Review: Not Tonight

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Bre­x­it is a pret­ty big deal, not just in the UK but the world as a who­le, so it’s no real sur­pri­se that some bra­ve deve­lo­pers would try and turn such a con­tro­ver­si­al event into a video­ga­me. Rea­ding through the sum­ma­ry for Not Ton­ight made us a litt­le wary of how the crea­tors would hand­le the rather series sub­ject mat­ter, but we were still intrigued by the game’s set­ting. It’s a shame that the final pro­duct mis­sed the mark in so many ways.

Not Ton­ight is set in a post-Bre­x­it Bri­tain whe­re ever­ything fell apart. A far-right group came into power, the coun­try was clo­sed off and anyo­ne deemed for­eign is exi­led. Howe­ver, ins­tead of a serious take on the effec­ts of Bre­x­it, this is a more sati­ri­cal game that reli­es more on come­dy to attempt to get its mes­sa­ge across. Unfor­tu­n­a­te­ly, said mes­sa­ge is incredi­b­ly hea­vy han­ded and beco­mes gra­ting less than an hour in. Every cha­rac­ter you meet is one dimen­sio­nal, and it’s hard to sym­pa­thise with anyo­ne when they rare­ly act like actu­al human beings.

The ent­i­re set­ting is real­ly this game’s big­gest pro­blem, sin­ce it not only affec­ts the sto­ry but game­play as well. Your cha­rac­ter works as a boun­cer to pay off his debts to this anti-European Bri­tain, and each shift plays out in the same way: Mana­ge at least one queue of peop­le, che­cking their IDs and any other requi­red infor­ma­ti­on for dis­crepan­ci­es and then deci­de if they’re allo­wed to pass. The easiest com­pa­ri­son to make would be to 2003’s Papers Plea­se, a game which Not Ton­ight take more than a litt­le inspi­ra­ti­on from. Though here, ins­tead of deci­ding whe­ther peop­le can enter the coun­try – or even whe­ther they live or die – you’re most­ly just mana­ging a small group of peop­le out­si­de of din­gy night­clubs.

For a game that the­mes its­elf around such a hea­vy poli­ti­cal event, not­hing in the game requi­res the play­er to think about their actions and how they’ll effect the world. The sto­ry is pret­ty much set in stone, whe­re you side with the resis­tan­ce group that is attemp­t­ing to over­throw the government regard­less of how you inter­act with cer­tain cha­rac­ters. By the end of Not Ton­ight, it didn’t feel like our cha­rac­ter had and real impact and the game sort of ends abrupt­ly making ever­ything feel even more mea­ningless.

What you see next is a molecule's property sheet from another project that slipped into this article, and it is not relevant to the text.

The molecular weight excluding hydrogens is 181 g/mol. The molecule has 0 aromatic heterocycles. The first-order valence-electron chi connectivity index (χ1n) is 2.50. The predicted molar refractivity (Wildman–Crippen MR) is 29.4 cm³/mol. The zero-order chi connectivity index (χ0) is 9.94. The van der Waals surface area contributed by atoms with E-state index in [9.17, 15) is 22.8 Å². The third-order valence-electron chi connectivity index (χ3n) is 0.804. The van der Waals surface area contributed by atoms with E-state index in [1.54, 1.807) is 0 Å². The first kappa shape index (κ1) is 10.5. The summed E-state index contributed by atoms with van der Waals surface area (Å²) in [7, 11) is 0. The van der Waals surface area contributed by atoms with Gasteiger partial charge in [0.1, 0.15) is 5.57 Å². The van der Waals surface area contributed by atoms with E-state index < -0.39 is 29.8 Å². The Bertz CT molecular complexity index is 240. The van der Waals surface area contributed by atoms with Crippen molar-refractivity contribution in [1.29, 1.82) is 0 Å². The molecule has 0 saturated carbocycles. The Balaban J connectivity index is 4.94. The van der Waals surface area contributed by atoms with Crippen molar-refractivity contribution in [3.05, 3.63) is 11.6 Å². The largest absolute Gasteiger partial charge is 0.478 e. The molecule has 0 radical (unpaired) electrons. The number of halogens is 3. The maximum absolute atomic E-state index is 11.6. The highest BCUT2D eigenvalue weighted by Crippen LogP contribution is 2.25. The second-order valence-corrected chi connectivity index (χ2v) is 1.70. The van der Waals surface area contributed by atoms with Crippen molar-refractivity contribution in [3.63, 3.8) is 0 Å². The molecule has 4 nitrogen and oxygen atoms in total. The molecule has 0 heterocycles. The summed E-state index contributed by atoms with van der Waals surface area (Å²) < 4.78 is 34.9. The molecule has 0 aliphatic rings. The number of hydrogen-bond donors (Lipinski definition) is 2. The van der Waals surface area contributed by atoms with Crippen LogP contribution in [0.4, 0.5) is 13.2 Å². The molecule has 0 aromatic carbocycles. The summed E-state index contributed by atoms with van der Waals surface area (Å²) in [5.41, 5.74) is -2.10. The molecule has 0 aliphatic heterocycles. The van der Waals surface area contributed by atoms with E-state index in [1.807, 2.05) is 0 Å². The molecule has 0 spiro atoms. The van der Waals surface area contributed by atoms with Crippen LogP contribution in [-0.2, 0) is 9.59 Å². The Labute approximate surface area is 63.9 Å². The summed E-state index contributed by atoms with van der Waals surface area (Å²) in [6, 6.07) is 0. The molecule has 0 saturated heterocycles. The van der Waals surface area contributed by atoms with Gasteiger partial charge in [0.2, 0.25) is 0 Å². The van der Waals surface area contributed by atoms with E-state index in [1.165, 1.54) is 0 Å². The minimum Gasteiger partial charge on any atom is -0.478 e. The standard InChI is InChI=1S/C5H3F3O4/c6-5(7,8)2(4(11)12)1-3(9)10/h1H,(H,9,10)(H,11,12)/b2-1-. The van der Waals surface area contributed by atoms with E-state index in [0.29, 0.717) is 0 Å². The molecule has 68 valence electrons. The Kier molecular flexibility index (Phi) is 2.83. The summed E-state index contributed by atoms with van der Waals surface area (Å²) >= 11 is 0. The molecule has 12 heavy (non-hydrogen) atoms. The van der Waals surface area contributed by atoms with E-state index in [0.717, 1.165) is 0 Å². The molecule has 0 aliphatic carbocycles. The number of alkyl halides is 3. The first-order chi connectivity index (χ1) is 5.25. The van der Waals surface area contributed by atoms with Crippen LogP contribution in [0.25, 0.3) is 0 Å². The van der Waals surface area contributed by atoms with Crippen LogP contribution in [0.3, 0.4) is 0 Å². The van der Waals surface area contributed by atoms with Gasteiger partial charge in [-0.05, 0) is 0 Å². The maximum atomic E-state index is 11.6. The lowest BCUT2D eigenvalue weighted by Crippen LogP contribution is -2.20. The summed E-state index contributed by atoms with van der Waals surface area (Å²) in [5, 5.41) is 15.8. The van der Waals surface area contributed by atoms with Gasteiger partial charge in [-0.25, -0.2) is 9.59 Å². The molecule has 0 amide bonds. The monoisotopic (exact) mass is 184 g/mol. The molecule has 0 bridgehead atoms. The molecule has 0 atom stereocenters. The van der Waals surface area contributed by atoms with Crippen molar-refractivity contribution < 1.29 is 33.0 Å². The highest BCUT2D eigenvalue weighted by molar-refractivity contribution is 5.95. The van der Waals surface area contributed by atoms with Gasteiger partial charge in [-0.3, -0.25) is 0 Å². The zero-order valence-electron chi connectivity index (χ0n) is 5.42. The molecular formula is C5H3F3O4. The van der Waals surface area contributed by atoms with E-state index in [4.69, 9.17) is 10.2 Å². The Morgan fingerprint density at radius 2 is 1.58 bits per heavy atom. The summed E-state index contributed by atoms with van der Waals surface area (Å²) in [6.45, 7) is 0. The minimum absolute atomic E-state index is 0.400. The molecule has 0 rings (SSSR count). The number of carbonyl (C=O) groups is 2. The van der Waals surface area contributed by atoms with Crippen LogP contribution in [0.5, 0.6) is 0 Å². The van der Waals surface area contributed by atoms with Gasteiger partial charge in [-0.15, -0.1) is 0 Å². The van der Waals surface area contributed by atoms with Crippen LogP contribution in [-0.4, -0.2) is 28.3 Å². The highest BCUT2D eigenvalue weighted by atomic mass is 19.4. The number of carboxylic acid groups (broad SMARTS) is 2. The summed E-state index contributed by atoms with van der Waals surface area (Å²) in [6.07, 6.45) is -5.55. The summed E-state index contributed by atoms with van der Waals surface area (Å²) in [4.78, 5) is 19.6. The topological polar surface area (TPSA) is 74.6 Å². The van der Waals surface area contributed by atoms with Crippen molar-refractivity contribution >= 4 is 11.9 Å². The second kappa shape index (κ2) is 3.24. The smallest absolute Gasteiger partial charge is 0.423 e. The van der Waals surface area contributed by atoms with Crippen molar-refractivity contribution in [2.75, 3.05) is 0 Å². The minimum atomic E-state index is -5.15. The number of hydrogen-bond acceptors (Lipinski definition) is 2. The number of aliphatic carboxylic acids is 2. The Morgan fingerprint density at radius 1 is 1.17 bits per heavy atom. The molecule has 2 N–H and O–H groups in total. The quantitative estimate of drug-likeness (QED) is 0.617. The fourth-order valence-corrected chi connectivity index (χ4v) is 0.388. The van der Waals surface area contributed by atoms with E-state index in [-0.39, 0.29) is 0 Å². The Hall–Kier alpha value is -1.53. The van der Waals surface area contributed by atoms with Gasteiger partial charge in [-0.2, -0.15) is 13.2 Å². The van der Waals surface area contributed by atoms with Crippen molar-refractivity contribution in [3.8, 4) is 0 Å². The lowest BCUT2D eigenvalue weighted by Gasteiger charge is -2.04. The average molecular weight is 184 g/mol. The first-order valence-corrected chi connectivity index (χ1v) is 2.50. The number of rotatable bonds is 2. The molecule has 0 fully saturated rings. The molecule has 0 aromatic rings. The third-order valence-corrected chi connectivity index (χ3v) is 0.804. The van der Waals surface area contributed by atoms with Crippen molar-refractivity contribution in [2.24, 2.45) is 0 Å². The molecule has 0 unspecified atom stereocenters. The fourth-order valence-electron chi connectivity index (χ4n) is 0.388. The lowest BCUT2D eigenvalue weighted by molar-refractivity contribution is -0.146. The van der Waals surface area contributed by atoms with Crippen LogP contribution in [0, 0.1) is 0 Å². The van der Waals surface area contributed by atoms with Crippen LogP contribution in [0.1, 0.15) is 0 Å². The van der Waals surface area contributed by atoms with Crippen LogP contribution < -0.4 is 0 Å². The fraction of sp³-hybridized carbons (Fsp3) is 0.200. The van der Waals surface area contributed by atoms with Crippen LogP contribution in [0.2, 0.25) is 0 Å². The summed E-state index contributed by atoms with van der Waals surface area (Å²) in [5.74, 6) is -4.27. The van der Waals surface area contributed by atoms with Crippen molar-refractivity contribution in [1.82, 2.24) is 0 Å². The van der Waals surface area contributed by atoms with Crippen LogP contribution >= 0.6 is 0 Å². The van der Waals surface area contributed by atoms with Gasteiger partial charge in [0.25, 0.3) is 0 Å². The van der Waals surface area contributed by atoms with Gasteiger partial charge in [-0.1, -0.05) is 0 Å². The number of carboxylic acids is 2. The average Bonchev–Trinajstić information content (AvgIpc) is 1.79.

It doesn’t help that many of the game’s mecha­nics fall foul of the goofy set­ting as well. Things start off OK, when you must check IDs to see if a per­son is over 18, if their ID has expi­red and that it has the cor­rect mar­kings. But later addi­ti­ons like ban­ned clot­hing and weird­ly short guests lists don’t real­ly make much sen­se. Hun­ger and health meters are also intro­du­ced late in the game, and even though they try to make up a rea­son why they weren’t the­re from the start it just comes across as stu­pid.

The over-the-top set­ting and gene­ral mun­da­neness of your job as a boun­cer come tog­e­ther to make for an incredi­b­ly repe­ti­ti­ve game. Sure the basic con­cept may be simi­lar to the afo­re­men­tio­ned Papers Plea­se, but unli­ke that game there’s not­hing par­ti­cu­lar­ly inte­res­ting to break up the day to day work shifts. By the end of the first in-game month we were alrea­dy incredi­b­ly bored, and the later mon­ths only made it wor­se.

At least Not Ton­ight deli­vers when it comes to fan­tastic visu­als. The back­drops to each work­place are vibrant, fea­tures some of the best spri­tes we’ve seen this year. It’s one area whe­re the goofy set­ting actual­ly works in the game’s favour, allo­wing the artists to crea­te some inven­ti­ve are­as that make the boring game­play slight­ly more mana­ge­ab­le. It’s just a shame that most of your time will be spent loo­king at your workspace on the bot­tom half of the screen ins­tead.


This was always going to be a pola­ri­sing game thanks to its sub­ject mat­ter but, even if you can igno­re the hea­vy han­ded approach it takes to sto­ry­tel­ling, Not Ton­ight is just not a fun game. Bland game­play and ques­tion­ab­le design and balan­ce decisi­ons make for a boring over­all expe­ri­ence that doesn’t come clo­se to the game it takes inspi­ra­ti­on from. There’s defi­ni­te­ly room for more games like Papers Plea­se, but Not Ton­ight is litt­le more than an examp­le of what not to do in near­ly every way.

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